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Natural loss of function of ephrin-B3 shapes spinal flight circuitry in birds

By Baruch Haimson, Oren Meir, Reut Sudakevitz-Merzbach, Gerard Elberg, Samantha Friedrich, peter Lovell, sonia Paixao, Reudiger Klen, Claudio V. Mello, Avihu Klar

Posted 29 Jan 2021
bioRxiv DOI: 10.1101/2021.01.29.428748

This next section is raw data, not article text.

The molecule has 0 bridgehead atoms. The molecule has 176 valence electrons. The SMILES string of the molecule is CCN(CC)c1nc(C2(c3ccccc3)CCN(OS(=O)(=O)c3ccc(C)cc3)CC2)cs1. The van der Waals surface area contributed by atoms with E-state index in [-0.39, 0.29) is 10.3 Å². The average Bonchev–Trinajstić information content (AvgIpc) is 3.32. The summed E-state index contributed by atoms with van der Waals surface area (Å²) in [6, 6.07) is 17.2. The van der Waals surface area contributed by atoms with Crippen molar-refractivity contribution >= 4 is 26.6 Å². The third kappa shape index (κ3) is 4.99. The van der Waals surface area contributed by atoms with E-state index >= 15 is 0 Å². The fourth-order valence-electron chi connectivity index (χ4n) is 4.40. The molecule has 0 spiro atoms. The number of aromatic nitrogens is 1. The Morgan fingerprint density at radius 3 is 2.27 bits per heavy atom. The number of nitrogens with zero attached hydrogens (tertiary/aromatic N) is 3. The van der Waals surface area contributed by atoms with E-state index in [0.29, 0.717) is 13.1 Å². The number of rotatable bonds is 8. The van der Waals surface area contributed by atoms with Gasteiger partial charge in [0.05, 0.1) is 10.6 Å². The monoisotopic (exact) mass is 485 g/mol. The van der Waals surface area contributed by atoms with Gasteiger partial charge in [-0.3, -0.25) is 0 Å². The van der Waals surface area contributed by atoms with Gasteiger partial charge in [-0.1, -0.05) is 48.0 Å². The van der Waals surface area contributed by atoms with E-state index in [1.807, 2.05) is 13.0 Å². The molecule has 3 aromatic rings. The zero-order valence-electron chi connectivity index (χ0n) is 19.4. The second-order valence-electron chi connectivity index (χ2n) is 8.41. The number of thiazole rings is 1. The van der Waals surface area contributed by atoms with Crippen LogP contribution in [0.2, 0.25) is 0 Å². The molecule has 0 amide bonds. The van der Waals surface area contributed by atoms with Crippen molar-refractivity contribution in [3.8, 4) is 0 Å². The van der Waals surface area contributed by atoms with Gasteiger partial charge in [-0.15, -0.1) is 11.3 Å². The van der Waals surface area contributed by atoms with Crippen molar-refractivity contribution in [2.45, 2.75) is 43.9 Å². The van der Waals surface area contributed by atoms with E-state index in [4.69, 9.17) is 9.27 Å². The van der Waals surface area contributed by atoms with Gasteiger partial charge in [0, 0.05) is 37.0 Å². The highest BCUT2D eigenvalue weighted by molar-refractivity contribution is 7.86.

Flight in birds evolved through patterning of the wings from forelimbs and transition from alternating gait to synchronous flapping. In mammals, the spinal midline guidance molecule ephrin-B3 instructs the wiring that enables limb alternation, and its deletion leads to synchronous hopping gait. Here we show that the ephrin-B3 protein in birds lacks several motifs present in other vertebrates, diminishing its affinity for the EphA4 receptor. The avian ephrin-B3 gene lacks an enhancer that drives midline expression, and is missing in Galliformes. The morphology and wiring at brachial levels of the chick spinal cord resemble those of ephrin-B3 null mice. Importantly, dorsal midline decussation, evident in the mutant mouse, is apparent at the chick brachial level, and is prevented by expression of exogenous ephrin-B3 at the roof plate. Our findings support a role for loss of ephrin-B3 function in shaping the avian brachial spinal cord circuitry and facilitating synchronous wing flapping.

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